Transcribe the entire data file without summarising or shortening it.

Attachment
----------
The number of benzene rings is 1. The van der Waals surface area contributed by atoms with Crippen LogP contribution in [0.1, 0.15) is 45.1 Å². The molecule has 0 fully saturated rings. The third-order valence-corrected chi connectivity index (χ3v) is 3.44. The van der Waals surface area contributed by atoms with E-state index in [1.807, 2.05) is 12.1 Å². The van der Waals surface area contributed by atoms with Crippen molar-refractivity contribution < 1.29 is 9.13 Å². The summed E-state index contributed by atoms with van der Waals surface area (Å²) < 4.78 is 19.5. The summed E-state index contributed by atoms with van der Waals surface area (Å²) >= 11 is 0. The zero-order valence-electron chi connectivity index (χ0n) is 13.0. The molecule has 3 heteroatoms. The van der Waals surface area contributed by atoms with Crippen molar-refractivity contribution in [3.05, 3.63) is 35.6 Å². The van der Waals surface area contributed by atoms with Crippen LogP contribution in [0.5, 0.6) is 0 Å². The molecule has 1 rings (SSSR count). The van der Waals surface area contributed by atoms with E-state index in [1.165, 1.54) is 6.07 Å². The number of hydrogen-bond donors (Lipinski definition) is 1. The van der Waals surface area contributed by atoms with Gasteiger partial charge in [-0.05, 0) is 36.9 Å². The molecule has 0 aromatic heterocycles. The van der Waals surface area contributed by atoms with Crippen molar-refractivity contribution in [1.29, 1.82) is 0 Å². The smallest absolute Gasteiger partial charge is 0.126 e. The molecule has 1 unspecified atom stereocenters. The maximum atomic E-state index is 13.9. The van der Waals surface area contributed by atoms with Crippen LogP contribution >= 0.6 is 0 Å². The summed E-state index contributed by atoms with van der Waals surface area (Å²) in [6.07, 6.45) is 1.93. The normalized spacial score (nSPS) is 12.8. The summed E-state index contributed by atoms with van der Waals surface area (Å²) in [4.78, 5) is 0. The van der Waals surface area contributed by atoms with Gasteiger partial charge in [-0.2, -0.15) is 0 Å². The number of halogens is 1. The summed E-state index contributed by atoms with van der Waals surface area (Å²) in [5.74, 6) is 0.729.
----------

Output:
The number of benzene rings is 1. The van der Waals surface area contributed by atoms with Crippen LogP contribution in [0.1, 0.15) is 45.1 Å². The molecule has 0 fully saturated rings. The third-order valence-corrected chi connectivity index (χ3v) is 3.44. The van der Waals surface area contributed by atoms with E-state index in [1.807, 2.05) is 12.1 Å². The van der Waals surface area contributed by atoms with Crippen molar-refractivity contribution < 1.29 is 9.13 Å². The summed E-state index contributed by atoms with van der Waals surface area (Å²) < 4.78 is 19.5. The summed E-state index contributed by atoms with van der Waals surface area (Å²) >= 11 is 0. The zero-order valence-electron chi connectivity index (χ0n) is 13.0. The molecule has 3 heteroatoms. The van der Waals surface area contributed by atoms with Crippen molar-refractivity contribution in [3.05, 3.63) is 35.6 Å². The van der Waals surface area contributed by atoms with Crippen LogP contribution in [0.5, 0.6) is 0 Å². The molecule has 1 rings (SSSR count). The van der Waals surface area contributed by atoms with E-state index in [1.165, 1.54) is 6.07 Å². The number of hydrogen-bond donors (Lipinski definition) is 1. The van der Waals surface area contributed by atoms with Gasteiger partial charge in [-0.05, 0) is 36.9 Å². The molecule has 0 aromatic heterocycles. The van der Waals surface area contributed by atoms with Crippen molar-refractivity contribution in [1.29, 1.82) is 0 Å². The smallest absolute Gasteiger partial charge is 0.126 e. The molecule has 1 unspecified atom stereocenters. The maximum atomic E-state index is 13.9. The van der Waals surface area contributed by atoms with Crippen LogP contribution >= 0.6 is 0 Å². The summed E-state index contributed by atoms with van der Waals surface area (Å²) in [6.07, 6.45) is 1.93. The normalized spacial score (nSPS) is 12.8. The summed E-state index contributed by atoms with van der Waals surface area (Å²) in [4.78, 5) is 0. The van der Waals surface area contributed by atoms with Gasteiger partial charge in [-0.2, -0.15) is 0 Å². The number of halogens is 1. The summed E-state index contributed by atoms with van der Waals surface area (Å²) in [5.74, 6) is 0.729.